The Supreme Court Sides with Clean Wisconsin
In July 2021, the Court ruled in Clean Wisconsin’s favor, finding that the lower courts had gotten it exactly right: DNR has the authority to include conditions like those at issue here, and the ALJ had all the facts he needed to conclude that those conditions were needed in the Kinnard Farms permit. In doing so, the Court again rejected the extreme interpretation of Act 21 pushed by the Legislature, the farm, and business interest groups. This ruling affirms DNR’s authority to use its permitting authority to ensure polluters at taking actions to help meet statutory standards for groundwater. It also protects DNR’s authority to take on polluters in other areas, as well, by declining to accept the extreme view of Act 21 and the severe limitations it could have placed on agencies like DNR.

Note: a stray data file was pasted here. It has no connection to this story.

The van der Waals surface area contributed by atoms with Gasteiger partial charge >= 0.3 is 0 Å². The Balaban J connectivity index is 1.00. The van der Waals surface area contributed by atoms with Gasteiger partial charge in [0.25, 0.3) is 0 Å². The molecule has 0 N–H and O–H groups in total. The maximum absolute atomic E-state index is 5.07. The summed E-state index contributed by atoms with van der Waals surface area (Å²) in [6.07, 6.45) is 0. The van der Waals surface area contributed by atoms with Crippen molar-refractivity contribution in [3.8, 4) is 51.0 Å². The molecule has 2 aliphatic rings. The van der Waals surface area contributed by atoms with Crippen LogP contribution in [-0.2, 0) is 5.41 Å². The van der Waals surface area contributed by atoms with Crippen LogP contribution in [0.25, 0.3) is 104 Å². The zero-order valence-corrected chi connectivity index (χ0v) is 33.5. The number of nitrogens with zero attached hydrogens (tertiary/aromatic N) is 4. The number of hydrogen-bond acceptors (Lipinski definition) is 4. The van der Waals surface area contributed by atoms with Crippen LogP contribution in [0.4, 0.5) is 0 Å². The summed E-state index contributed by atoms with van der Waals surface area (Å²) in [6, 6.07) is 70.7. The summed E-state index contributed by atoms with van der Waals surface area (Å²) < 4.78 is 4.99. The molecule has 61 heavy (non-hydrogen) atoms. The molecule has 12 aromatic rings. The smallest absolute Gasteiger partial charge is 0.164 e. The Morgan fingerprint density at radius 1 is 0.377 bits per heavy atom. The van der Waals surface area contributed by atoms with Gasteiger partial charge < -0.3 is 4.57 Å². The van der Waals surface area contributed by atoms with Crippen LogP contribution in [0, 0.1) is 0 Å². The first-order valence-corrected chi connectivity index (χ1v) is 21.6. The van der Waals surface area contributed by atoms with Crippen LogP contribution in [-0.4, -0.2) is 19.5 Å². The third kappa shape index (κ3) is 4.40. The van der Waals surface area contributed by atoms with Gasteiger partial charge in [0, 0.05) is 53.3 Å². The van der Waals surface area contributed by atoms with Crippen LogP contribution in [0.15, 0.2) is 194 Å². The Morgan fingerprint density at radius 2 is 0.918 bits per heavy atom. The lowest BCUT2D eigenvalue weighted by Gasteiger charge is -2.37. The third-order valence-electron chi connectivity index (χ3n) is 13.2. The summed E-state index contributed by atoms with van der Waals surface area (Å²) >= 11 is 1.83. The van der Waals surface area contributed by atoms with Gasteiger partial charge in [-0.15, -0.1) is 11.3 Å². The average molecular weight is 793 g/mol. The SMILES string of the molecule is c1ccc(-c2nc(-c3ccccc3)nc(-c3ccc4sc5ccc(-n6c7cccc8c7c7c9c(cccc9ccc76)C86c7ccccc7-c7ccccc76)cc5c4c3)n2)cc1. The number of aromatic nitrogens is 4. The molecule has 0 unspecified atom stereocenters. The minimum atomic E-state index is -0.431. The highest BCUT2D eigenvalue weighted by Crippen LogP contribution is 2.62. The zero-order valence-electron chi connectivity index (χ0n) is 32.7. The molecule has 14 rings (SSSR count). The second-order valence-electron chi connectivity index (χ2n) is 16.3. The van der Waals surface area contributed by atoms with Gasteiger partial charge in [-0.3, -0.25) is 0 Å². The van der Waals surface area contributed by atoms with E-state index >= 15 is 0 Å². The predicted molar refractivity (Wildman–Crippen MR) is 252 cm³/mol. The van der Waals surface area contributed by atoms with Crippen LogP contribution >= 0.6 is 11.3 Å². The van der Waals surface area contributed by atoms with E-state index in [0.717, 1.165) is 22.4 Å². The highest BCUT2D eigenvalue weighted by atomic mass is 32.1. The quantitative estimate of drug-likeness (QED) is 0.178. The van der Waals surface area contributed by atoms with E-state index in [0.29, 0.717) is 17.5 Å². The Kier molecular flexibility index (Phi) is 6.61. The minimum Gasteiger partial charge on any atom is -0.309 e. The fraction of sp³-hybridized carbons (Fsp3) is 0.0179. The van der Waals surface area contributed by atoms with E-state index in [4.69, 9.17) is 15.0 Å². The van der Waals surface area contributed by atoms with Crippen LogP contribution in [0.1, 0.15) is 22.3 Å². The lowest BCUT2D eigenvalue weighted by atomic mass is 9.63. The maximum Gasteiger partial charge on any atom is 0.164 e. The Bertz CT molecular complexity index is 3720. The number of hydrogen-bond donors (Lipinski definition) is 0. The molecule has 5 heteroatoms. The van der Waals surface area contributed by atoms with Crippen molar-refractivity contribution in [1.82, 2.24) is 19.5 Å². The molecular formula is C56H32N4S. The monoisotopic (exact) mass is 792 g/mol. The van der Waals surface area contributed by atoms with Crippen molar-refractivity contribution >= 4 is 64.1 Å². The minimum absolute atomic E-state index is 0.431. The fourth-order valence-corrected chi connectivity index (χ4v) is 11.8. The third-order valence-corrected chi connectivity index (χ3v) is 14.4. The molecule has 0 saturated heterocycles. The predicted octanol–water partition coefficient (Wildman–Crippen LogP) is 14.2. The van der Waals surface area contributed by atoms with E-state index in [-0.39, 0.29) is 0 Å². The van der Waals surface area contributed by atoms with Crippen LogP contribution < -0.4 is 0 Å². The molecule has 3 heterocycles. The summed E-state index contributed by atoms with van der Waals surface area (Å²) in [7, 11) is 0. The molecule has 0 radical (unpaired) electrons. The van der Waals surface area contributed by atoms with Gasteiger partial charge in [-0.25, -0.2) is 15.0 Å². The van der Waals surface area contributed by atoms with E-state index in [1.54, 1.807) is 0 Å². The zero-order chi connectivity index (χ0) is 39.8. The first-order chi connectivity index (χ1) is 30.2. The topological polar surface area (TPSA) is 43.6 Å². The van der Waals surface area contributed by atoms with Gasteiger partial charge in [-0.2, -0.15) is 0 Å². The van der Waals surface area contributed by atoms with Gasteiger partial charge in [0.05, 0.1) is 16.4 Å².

The fight for clean drinking water is far from over, however. These cases only settled that DNR has the authority to include these conditions, and others like them, where necessary. That is a huge win. But turning this legal victory into safer drinking water at the tap will require implementing this authority in a thoughtful, yet aggressive way in the years to come. Clean Wisconsin will do what it takes to make sure this happens.